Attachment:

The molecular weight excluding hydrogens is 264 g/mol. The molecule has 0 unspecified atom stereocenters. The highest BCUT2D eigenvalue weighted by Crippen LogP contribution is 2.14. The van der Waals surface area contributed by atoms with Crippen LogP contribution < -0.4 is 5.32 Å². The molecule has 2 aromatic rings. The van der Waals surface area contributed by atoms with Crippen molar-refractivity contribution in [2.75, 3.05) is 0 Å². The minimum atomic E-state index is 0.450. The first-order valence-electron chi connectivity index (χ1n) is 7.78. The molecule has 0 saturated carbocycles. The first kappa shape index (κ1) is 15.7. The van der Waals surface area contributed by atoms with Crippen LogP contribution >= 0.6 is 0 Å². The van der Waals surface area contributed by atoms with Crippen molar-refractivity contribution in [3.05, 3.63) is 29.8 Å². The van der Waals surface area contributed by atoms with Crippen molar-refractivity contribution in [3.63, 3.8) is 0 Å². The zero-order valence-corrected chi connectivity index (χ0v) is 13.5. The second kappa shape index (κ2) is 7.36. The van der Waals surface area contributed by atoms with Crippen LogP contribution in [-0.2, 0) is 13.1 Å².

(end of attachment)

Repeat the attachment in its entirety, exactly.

The molecular weight excluding hydrogens is 264 g/mol. The molecule has 0 unspecified atom stereocenters. The highest BCUT2D eigenvalue weighted by Crippen LogP contribution is 2.14. The van der Waals surface area contributed by atoms with Crippen LogP contribution < -0.4 is 5.32 Å². The molecule has 2 aromatic rings. The van der Waals surface area contributed by atoms with Crippen molar-refractivity contribution in [2.75, 3.05) is 0 Å². The minimum atomic E-state index is 0.450. The first-order valence-electron chi connectivity index (χ1n) is 7.78. The molecule has 0 saturated carbocycles. The first kappa shape index (κ1) is 15.7. The van der Waals surface area contributed by atoms with Crippen LogP contribution >= 0.6 is 0 Å². The van der Waals surface area contributed by atoms with Crippen molar-refractivity contribution in [3.05, 3.63) is 29.8 Å². The van der Waals surface area contributed by atoms with Crippen molar-refractivity contribution in [3.63, 3.8) is 0 Å². The zero-order valence-corrected chi connectivity index (χ0v) is 13.5. The second kappa shape index (κ2) is 7.36. The van der Waals surface area contributed by atoms with Crippen LogP contribution in [-0.2, 0) is 13.1 Å².